It’s Open Enrollment time at many employers right now, and will that can mean figuring out what has increased, changing health insurance plans, and spending a night or two reading and sorting out options it also means it’s time to decide how much to put in your flexible spending accounts.
A flexible spending account (FSA) comes in two “flavors”. Dependent Care and Health Care. In both cases you set aside your pre-tax dollars to spend on specific expenses. This means a lower tax burden, and in most cases you end up spending 20-25% less on those expenses than you otherwise would.
Benefits of Health Care FSAs
One of the biggest benefits of using a health care FSA is you can get paid back before you put money into your account. If I plan to put $2,500 in my account for instance but have a $1,000 medical bill due for services performed in January I can still pay it in full, I don’t have to wait until I have $1,000 in the account. You could think of it as being able to take a tax free loan from yourself to cover medical expenses.
If you chose not to use a FSA you have to rack up 7.5% of your AGI (adjusted gross income) before you can expect to get any money back in the form of a tax break.
What expenses are covered by Health Care FSAs?
Eligible expenses include co-pays for doctors and other health care providers (chiropractor, dentist, etc.), deductibles, co-insurance (IE you pay 10% of a medical bill), and many other expenses. You can use your health FSA to cover the purchase of glasses, contact lenses, and even dental expenses. For a full list of what is covered, check out IRS form 969.(opens a PDF doc)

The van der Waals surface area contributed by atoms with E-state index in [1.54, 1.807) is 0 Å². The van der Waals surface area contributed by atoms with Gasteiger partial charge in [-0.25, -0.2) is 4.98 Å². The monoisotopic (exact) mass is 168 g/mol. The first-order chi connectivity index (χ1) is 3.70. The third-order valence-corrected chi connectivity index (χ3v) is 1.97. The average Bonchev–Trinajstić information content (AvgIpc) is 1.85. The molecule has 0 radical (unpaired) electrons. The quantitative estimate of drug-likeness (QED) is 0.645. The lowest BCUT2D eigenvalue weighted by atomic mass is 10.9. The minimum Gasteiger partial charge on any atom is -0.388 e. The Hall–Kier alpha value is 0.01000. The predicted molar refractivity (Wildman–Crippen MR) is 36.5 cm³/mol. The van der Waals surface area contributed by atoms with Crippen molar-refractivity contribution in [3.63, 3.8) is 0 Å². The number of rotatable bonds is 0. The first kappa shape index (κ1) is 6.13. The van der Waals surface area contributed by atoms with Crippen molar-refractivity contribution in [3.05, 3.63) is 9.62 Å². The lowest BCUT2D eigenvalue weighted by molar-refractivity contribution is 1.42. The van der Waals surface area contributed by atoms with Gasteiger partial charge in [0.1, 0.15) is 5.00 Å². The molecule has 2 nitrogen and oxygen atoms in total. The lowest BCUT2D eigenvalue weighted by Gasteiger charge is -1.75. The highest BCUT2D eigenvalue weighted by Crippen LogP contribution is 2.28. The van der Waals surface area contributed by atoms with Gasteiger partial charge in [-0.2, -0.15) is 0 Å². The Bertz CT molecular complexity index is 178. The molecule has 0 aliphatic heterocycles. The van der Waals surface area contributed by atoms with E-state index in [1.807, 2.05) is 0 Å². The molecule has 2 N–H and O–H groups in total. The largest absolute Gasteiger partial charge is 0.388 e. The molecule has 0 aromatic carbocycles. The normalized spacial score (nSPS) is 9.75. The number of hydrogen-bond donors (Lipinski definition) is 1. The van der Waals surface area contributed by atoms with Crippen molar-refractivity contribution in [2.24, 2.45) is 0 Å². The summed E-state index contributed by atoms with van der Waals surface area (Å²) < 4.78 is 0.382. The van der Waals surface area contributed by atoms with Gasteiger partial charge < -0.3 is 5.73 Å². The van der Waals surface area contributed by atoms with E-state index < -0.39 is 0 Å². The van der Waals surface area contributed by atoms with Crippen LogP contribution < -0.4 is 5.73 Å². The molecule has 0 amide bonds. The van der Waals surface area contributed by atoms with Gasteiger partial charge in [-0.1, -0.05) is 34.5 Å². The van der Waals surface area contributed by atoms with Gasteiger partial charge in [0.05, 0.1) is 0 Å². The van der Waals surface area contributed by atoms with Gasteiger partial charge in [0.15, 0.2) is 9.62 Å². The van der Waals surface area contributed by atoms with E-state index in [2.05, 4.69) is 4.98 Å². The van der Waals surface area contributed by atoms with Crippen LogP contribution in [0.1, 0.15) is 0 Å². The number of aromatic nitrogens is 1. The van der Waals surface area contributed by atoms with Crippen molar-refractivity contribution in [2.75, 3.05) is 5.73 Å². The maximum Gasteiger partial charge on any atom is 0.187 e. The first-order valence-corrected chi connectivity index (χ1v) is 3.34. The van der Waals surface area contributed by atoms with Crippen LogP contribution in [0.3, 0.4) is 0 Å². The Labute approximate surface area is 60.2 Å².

The biggest change in 2011 is that over the counter healthcare expenses will no longer be eligible for reimbursement without a prescription. That means no more stocking up on first aid kits and band-aids at the end of the year.
Challenges of Health Care FSAs
The main challenge with a FSA is knowing how much you should set aside for your account for the year. In most cases if you don’t use it, you lose that money, so it’s a little risky to throw a ton of money in it without looking at some data.
How much should I put in my Health Care FSA account?
If you use your past year’s expenses as a barometer that’s a good starting point, but you should really consider looking at the last several years to get an average. You may also have increase in co-pays or deductibles this year which should also be factored in.
For instance if your co-pays go up from $15 to $25 and you went to the doctor on average 10 times each year (for all family members) you should pad your FSA with an extra $100.
You can also factor in expected expenses such as braces for your teen, annual physicals, or planned procedures you may have put off until 2011.
You won’t necessarily get a perfect number by doing all the math, but it should get you close.
How do I spend my leftover Health Care FSA money if I contribute too much in in 2011?
If you find at the end of 2011 that you have a little extra FSA money you should consider how you would spend it before you decide what your contribution for 2011 will be.